Bladder Cancer is the 7th most common cancer in the UK with more than 10,000 new cases diagnosed every year. More than 75% of the cases are diagnosed early in its superficial non invasive pattern. If diagnosed early, bladder cancer can be cured with bladder preservation surgery and treatment.
Bladder cancer is more common in men, although women can present later in life and occasionally have may have a more concerning prognosis. However, thanks to new technologies and advanced new techniques in the surgical field promising results are being achieved.
Causes of bladder cancer
The causes of bladder cancer are not yet well understood by medical scientists. There is a very high correlation between smoking and bladder cancer. In addition, people who work in heavy industries such as chemical, printing and rubber are also at risk.
Other hereditary, environmental and genetic factors have also been linked to the occurrence of bladder cancer. However, no conclusive information is available. Repeated urinary tract infections and bladder or kidney stones (which can cause infection) have also been linked to bladder cancer. Similarly, the risk is increased by previous radiotherapy to the pelvic area for treating another kind of cancer and treatment with the chemotherapy drug cyclophosphamide.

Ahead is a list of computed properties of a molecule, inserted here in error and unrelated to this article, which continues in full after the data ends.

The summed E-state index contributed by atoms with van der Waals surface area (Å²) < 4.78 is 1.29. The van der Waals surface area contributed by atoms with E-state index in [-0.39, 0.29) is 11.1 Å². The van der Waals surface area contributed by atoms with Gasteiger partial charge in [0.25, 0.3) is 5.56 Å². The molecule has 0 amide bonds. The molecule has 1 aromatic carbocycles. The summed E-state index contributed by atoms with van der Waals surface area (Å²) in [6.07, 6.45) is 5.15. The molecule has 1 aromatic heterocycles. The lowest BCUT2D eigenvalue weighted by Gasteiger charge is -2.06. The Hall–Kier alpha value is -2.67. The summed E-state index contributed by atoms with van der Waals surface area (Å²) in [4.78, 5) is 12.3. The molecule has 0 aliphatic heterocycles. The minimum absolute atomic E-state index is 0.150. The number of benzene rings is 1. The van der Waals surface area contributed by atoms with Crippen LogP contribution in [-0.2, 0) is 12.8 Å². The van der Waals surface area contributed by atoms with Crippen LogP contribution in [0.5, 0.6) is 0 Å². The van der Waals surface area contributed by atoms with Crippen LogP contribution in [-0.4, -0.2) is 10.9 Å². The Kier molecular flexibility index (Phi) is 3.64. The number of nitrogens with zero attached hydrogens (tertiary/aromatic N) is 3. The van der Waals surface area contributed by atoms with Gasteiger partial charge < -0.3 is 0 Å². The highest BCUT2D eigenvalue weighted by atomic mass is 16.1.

When diagnosed with bladder cancer it may be frustrating not to be able to isolate a cause for your condition. Your GP and our expert consultants will be able to discuss these worries and feelings further with you which you may find helpful.
Most bladder cancers are superficial and therefore only affect the lining of the bladder wall. However, if not diagnosed, or left untreated, they can grow and spread deeper into the muscle layer of the bladder wall.
Bladder Cancer Symptoms
The most common symptoms include:
Haematuria (Blood in the urine) - this will usually happen suddenly and painlessly and may come and go. Sometimes you can not see the blood in your urine but it can be picked up on a routine urine test.
Bladder changes - bladder irritation may cause a feeling of burning when you void or a feeling of wanting to void often and/or urgently. These symptoms are more common with a normal infection but, if they do not settle after treatment with antibiotics, further tests may be needed. More common bladder problems such as infection or stones may cause the above symptoms and most people won't have bladder cancer.